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As I rocket home to LA in a backward-facing seat on the Metrolink, I consider the parallels between the progress of The Painted Brain versus that of a friend coming up on his first month of sobriety. The massive achievement of simple maintenance can feel enormously fulfilling, entirely fleeting, or even like its very opposite: abject failure. The fact that, at the moment, everything is going well and there are no immediate dangers does not necessarily bring a sense of security. It can instead provoke a real sense of anxiety.
Damn, I wish I had paid more attention in mindfulness class. Things are going so well at The Painted Brain that it seems ludicrous to sweat each minor hiccup that comes with the increased work load, contact, attention and growth. Since Naomi always tells me that I dwell on my challenges, I wrote this piece to celebrate our recent success.
We are about to hire our first staff members, people who will focus explicitly on running our space. Reaching our recent fundraising goal, a phenomenal achievement and a success by any standard, has made this possible. We’re hiring two staff people from within The Painted Brain community to be on site three days per week in order to assist and acclimate new arrivals, run activities, stay in touch with our members while recruiting more, develop our first peer leader summit for Southern California, and guide the continued growth of our groundbreaking endeavor.
This event is a just preview of what’s to come: the move toward having our own place.
I feel very proud of the program that we’ve cobbled together at BACUP (1730 W. Olympic, #500, LA 90015). What we have now is a collection of group activities run by social work interns and participants as well as many volunteers, and we have a beautiful space. We host interesting and challenging activities several days each week, such as our always-raucous and thrilling editorial meeting, and the ofttimes deep yet always lovely community meeting every Monday. We’ve had training opportunities such as the Corbis photojournalism program, published ten issues of Painted Brain magazine, and participated in five large gallery shows. We’ve built friendships, helped isolated people to connect, and inspired genius artistic collaboration, and all without any kind of “program.”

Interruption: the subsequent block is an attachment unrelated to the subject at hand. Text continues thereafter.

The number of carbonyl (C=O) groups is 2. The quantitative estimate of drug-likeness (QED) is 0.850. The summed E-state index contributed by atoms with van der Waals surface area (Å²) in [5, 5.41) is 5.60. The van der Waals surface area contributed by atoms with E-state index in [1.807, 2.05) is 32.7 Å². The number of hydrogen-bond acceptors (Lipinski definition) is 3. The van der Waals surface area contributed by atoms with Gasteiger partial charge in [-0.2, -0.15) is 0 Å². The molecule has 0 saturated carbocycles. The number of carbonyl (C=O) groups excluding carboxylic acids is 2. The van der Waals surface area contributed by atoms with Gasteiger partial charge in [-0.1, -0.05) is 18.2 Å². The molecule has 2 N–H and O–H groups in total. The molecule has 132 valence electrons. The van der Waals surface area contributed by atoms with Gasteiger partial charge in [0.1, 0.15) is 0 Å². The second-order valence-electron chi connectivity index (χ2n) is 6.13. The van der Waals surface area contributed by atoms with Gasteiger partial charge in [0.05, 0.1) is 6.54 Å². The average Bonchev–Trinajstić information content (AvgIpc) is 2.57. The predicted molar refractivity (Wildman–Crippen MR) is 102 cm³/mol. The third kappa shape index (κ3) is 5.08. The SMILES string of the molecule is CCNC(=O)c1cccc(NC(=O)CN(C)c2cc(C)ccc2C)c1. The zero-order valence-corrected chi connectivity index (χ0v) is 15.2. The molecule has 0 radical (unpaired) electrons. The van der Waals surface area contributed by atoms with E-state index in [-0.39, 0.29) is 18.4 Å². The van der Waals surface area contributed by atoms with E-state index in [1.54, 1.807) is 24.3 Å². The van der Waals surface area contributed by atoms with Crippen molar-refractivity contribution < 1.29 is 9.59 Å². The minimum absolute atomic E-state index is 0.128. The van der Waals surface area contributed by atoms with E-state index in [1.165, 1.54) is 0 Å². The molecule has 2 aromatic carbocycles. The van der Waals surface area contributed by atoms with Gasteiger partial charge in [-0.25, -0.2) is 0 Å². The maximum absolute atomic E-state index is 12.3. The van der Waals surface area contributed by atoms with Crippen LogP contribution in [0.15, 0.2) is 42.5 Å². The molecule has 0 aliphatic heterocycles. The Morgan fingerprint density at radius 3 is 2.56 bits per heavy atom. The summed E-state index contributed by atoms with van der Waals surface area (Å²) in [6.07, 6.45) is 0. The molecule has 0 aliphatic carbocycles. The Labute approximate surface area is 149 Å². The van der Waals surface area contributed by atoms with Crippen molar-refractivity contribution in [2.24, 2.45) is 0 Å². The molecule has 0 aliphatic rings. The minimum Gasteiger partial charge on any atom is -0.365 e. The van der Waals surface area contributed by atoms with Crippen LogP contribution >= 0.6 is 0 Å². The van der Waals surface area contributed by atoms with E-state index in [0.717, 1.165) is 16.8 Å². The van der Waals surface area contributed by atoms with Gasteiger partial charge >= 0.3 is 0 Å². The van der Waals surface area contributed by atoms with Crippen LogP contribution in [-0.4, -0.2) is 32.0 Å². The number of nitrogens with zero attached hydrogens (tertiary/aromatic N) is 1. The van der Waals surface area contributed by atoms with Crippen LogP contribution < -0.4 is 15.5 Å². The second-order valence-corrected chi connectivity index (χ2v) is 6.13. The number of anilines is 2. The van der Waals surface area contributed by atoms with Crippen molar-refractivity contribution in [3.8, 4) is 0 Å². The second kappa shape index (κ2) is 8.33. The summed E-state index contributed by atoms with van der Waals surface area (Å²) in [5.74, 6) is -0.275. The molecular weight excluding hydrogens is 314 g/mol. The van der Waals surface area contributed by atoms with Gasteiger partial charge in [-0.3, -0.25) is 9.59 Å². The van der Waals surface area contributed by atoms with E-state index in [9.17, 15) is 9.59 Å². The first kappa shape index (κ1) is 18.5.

Well, those days are behind us.
We now have the capacity, as a peer-run agency, to personally connect with every person that comes through our doors in order to start them off on the right foot. Like the fabled Gesundheit Institute of Patch Adams’ dreams, we can find a place for that special skill or hidden purpose inside every one of us.
The attention and interest of a growing number of important decision makers is focused on us now, and our growth, our commitment, and our persistence are being noticed. And why not?
Mental health services are going, if I may be so bold, in the wrong direction. We have known for centuries that the best outcomes result from changing the environment in which people live and function. For example, the beautifully-named “Moral Treatment” that was popular during the eighteenth and nineteenth centuries (particularly among the well-heeled), saw people with mental illness brought to live in the country and given tasks that put them in touch with both the earth and with one another, through shared labor and a common purpose. It was a treatment of manners.
They were on the right track, but unfortunately, it did not last, as urbanization led to mass incarceration in state-run asylums. Things took a more promising turn in the 1960s. Here in the western states, an effort was made to end institutionalization and build a community-based mental health system. This was a time when the emphasis was on “community” and not “mental health,” but alas, those days are behind us. The focus has returned to “mental health” which increasingly means specific, individualized, time-limited interventions for specific symptoms and behaviors. There is a strong emphasis placed on a view of mental illness as a set of discreet symptoms and behaviors that each have a corresponding targeted intervention. Not only is this not about community, it’s not even about whole persons, when you think about it.
We at painted Brain are engaged in something totally different, and people are beginning to listen.
I need to remember all of this, as my anxiety alarm is tripped once again by the tiny roots underfoot that crop up to complicate our forward path.
So here I am, lost in thought, headed back to LA, backward.
Dave Leon is the founder/director of The Painted Brain. He writes a weekly editorial column for Painted Brain News.